ConcreteAngelAbbottGiven I am an avid reader of her mostly but not entirely crime-fiction themed blog I feel a bit guilty that I haven’t read Patricia Abbott’s own fiction before. But the short story form for which she is so well known just doesn’t grab me (I buy collections of them, I’m just never tempted to actually read them). Paradoxically I love a short novel so CONCRETE ANGEL, which clocks in at just over 250 pages, sounded perfect. Its unsettling contents more than lived up to expectations.

Although there are a lot of crimes depicted in CONCRETE ANGEL they are not the heart of the matter. No one is really interested in solving any of them, not even the murder with which the book opens. People are interested in covering them up though. In pretending they haven’t happened. Although for the perpetrator of most of the crimes – Eve Moran – this is all just part of the way she builds a story of her life that is the way she wants it rather than the way it is. Eve is a ‘never let the facts get in the way of a good yarn’ kind of gal. Those who are under the influence of whatever charms Eve possesses willingly play their part in such coverups. And even when they’ve grown tired of her manipulations a combination of lingering entanglement and desire for self preservation means Eve is rarely without assistance when it is most needed.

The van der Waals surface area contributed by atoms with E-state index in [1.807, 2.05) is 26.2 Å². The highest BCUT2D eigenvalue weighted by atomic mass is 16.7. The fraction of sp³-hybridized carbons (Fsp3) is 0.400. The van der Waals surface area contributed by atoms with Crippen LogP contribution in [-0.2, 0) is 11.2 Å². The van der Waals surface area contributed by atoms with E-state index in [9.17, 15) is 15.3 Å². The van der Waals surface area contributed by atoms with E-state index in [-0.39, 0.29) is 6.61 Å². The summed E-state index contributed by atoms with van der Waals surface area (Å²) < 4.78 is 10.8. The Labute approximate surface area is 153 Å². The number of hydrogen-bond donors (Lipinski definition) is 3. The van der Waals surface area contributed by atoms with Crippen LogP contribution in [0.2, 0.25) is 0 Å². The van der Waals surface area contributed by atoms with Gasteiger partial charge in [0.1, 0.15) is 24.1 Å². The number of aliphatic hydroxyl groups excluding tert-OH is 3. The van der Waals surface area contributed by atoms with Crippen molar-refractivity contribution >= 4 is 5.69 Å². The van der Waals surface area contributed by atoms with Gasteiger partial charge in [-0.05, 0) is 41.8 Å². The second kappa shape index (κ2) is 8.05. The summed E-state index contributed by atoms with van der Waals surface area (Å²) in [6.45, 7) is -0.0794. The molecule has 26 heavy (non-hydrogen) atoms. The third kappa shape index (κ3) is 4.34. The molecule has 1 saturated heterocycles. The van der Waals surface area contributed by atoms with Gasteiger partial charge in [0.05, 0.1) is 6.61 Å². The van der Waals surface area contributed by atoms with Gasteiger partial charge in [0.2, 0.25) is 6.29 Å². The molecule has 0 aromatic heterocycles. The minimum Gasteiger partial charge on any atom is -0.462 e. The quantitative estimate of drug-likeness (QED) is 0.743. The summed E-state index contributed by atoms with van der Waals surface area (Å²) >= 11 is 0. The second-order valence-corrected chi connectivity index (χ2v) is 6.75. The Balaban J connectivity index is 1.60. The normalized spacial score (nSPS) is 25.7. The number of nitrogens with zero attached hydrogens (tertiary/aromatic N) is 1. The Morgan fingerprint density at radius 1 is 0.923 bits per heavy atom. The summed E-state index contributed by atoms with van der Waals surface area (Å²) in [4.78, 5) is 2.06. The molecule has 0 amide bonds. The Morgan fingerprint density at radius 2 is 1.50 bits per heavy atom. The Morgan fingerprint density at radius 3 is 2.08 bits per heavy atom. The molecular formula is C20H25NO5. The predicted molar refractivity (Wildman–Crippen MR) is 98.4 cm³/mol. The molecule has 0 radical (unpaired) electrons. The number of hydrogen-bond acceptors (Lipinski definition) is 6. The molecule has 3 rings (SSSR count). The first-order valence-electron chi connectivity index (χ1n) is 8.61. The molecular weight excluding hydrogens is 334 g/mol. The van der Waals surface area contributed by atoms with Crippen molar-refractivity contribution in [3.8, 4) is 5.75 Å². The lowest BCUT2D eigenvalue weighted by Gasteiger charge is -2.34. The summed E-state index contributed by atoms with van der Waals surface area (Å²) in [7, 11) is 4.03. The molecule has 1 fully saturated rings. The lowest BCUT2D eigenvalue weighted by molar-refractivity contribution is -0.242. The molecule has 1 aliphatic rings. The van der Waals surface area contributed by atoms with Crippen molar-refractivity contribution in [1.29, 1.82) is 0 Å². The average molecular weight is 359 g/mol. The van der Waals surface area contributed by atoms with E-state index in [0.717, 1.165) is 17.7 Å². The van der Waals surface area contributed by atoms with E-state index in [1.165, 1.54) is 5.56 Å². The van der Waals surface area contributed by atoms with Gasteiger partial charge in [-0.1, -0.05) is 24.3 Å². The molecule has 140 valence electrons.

The story starts in Philadelphia in the 1970’s. Eve shoots dead a man she brought home to the apartment she shares with her twelve year old daughter Christine. Within a few hours Christine has confessed to the shooting and accepted the mantle of child who kills and all that goes with it (though the ‘all’ is a lot milder than you might imagine). Before long Eve’s ‘memory’ is of the made up version of events rather than the reality and that pattern is repeated throughout the novel as we learn about Eve’s life both before and after this particular night.

Eve was born just before the start of the second world war, described in Abbott’s imaginative prose as “descending on [her parents’] simple Lutheran lives in 1938 like a tsunami”. The reader gets the sense that Eve’s traits – her wilfulness, her narcissism and the almost primal need to acquire things – are not entirely the result of her strict upbringing. Even when things are going well for her – such as when she marries a soldier from a local well-to-do family – she can’t control her impulses. Or perhaps it is better to say she won’t control them. Why should she? Eve is hardly a likeable character but she certainly is compelling.